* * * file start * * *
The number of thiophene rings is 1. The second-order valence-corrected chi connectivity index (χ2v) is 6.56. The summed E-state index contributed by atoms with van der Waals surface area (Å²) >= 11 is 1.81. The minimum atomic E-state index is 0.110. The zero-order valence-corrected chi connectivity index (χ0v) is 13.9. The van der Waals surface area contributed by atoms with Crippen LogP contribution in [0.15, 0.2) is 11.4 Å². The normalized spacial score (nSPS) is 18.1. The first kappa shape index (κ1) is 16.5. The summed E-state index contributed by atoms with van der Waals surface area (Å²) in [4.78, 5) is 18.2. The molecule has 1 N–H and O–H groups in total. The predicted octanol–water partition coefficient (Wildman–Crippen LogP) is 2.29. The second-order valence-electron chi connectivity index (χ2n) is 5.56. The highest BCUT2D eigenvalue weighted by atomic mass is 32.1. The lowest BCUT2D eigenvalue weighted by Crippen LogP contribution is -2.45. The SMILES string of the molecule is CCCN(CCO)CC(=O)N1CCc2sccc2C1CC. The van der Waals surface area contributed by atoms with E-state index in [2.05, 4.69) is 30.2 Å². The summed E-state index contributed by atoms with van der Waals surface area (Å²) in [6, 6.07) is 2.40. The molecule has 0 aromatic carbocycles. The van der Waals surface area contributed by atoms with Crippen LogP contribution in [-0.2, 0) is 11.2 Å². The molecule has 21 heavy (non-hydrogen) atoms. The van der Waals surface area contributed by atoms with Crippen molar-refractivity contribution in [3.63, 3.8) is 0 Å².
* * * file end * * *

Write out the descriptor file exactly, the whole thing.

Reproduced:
The number of thiophene rings is 1. The second-order valence-corrected chi connectivity index (χ2v) is 6.56. The summed E-state index contributed by atoms with van der Waals surface area (Å²) >= 11 is 1.81. The minimum atomic E-state index is 0.110. The zero-order valence-corrected chi connectivity index (χ0v) is 13.9. The van der Waals surface area contributed by atoms with Crippen LogP contribution in [0.15, 0.2) is 11.4 Å². The normalized spacial score (nSPS) is 18.1. The first kappa shape index (κ1) is 16.5. The summed E-state index contributed by atoms with van der Waals surface area (Å²) in [4.78, 5) is 18.2. The molecule has 1 N–H and O–H groups in total. The predicted octanol–water partition coefficient (Wildman–Crippen LogP) is 2.29. The second-order valence-electron chi connectivity index (χ2n) is 5.56. The highest BCUT2D eigenvalue weighted by atomic mass is 32.1. The lowest BCUT2D eigenvalue weighted by Crippen LogP contribution is -2.45. The SMILES string of the molecule is CCCN(CCO)CC(=O)N1CCc2sccc2C1CC. The van der Waals surface area contributed by atoms with E-state index in [2.05, 4.69) is 30.2 Å². The summed E-state index contributed by atoms with van der Waals surface area (Å²) in [6, 6.07) is 2.40. The molecule has 0 aromatic carbocycles. The van der Waals surface area contributed by atoms with Crippen LogP contribution in [-0.2, 0) is 11.2 Å². The molecule has 21 heavy (non-hydrogen) atoms. The van der Waals surface area contributed by atoms with Crippen molar-refractivity contribution in [3.63, 3.8) is 0 Å².